By vaw66 on 7/10/2010
When a woman is strong and domineering in a family system, she should be referred to as "matriarchal," not "patriarchal." Unless, of course, one is perpetuating heterosexist stereotypes about lesbian relationships where one partner is more "the man" and the other more "the woman" as Edelstein does in his review. Nic (Annette Bening) is more controlling and dominant than Julianne Moore's character. That doesn't make her a man. It makes her the stronger partner in a relationship who happens to have ovaries. P.S. I'm hetero, I like men, and I have a sense of humor. Another stereotype bashed.
By sophaloph on 8/5/2010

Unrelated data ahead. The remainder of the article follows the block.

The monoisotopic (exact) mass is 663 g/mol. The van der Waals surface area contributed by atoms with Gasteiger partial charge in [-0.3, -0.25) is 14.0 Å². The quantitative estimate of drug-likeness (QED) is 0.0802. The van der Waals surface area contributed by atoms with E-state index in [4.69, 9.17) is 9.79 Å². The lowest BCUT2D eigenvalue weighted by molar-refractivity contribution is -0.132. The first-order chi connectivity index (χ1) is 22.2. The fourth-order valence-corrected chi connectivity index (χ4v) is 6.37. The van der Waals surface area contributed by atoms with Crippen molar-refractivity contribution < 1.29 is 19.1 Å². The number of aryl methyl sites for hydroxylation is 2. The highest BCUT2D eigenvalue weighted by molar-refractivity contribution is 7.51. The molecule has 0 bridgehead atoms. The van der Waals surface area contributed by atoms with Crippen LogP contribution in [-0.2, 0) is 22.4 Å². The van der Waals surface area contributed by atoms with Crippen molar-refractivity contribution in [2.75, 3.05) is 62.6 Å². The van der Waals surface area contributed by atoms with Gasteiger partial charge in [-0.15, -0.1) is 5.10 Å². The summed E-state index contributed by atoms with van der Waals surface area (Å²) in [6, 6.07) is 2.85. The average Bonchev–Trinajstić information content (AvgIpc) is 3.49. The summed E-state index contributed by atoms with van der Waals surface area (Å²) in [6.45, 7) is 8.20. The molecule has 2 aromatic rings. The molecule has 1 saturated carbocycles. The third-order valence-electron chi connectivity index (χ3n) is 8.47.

I am the daughter of two moms. My mothers are, in a nutshell, incredibly similar to Nic and Jules. My brother and I are incredibly similar to Laser and Joni. It's quite difficult to review a movie that feels like your reality, but I'll try. This movie succeeds in so many ways: from the family's dynamic, to the way the mothers process and discuss issues as if they've seen a therapist for years, to the heartwrenching dialogue of a dysfunctional family whose problems could easily be those of a traditional mother-father-two-kids household. I give this movie highest honors, because even though there are some blatant elaborations, it was honest and truthful and hilarious and painful. Maybe for me it's different because I couldn't be detached from it for one second, but I hope everyone felt the way it made me feel: connected as hell to the brilliantly written characters.